Blood group

Cancer Awareness Program in Hulhmeedhoo

Cancer is alarmingly increasing in Hulhumeedho for the last decade the data shows.

Cancer awareness workshop held in Adducity Hulhumeedhoo on 22-23rd June 2012. The target audience was women of age group 21-45. The areas covered on this workshop were introduction of cancer, and common predisposing factors for cancer. Major areas covered among most common female cancers were cervical cancer, uterine and breast cancer.

Haveeru News Report

The Crisis of Iron in Transfusion Medicine: Improved Iron Chelation Therapy and its Implications For Clinical Practice in the Maldives

Name: Ibrahim Mustafa

Date: Monday, July 18, 2011 at 9:00 AM

Place: Room 203 of the Graduate Student Centre

Abstract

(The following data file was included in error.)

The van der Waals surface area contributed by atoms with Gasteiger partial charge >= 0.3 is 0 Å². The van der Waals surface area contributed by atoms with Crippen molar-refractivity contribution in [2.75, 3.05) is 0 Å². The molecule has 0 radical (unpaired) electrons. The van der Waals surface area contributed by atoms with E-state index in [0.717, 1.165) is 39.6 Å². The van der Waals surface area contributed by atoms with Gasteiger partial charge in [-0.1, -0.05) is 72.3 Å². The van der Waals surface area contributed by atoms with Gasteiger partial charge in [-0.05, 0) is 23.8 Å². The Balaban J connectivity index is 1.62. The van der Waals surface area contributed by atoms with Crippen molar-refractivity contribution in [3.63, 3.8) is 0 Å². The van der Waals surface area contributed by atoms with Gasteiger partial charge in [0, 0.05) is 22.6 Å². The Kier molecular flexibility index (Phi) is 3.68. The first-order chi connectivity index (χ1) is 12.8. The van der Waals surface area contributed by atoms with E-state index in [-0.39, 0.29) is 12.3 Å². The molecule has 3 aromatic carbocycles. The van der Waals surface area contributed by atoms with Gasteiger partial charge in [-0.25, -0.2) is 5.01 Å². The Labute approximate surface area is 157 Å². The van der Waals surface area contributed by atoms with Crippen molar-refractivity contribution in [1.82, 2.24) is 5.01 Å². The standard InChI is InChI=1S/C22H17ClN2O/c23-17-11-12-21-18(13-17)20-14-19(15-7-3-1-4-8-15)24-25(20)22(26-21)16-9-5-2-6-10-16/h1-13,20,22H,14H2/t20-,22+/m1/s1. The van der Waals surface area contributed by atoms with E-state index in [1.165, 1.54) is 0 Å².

The Maldives has one of the highest incidences of ß thalassemia in the world. Treatment of ß thalassemia is characterized by two distinct phases: treatment of nature’s disease (anemia) and the secondary treatment of transfusional iron overload, a side effect of our cure. Interestingly, excess iron may also exert a negative effect on immune competence thus explaining the recurrent bacterial infections in these patients. Current iron chelation therapy using DesferalÒ (DFO) is challenging due to its short vascular half-life, frequency of injections, toxicity and expense. To address this problem, we have tested novel, low toxicity, high molecular weight (HMW) iron chelators. The utility of these chelators was tested in vitro using iron loaded (0-500 μM ferric (Fe3+) ammonium citrate, FAC; 0- 48 hours) HepG2 and dendritic cells (DC). Iron chelation studies utilized either single or combinational treatment with deferiprone (L1) or DFO (both low molecular weight chelators) and S-DFO (a HMW derivative of DFO) for 0-48 hrs. The efficacy of treatment was assessed by cellular ferritin, Perl’s iron stain, transmission electron microscopy (TEM), antigen presentation assays and cell viability assays. Iron treatment alone resulted in a significant increase in intracellular ferritin, histochemical iron staining and also resulted in a ~65.2% reduction in PBMC proliferation in response to the tetanus toxoid following 14 days of incubation.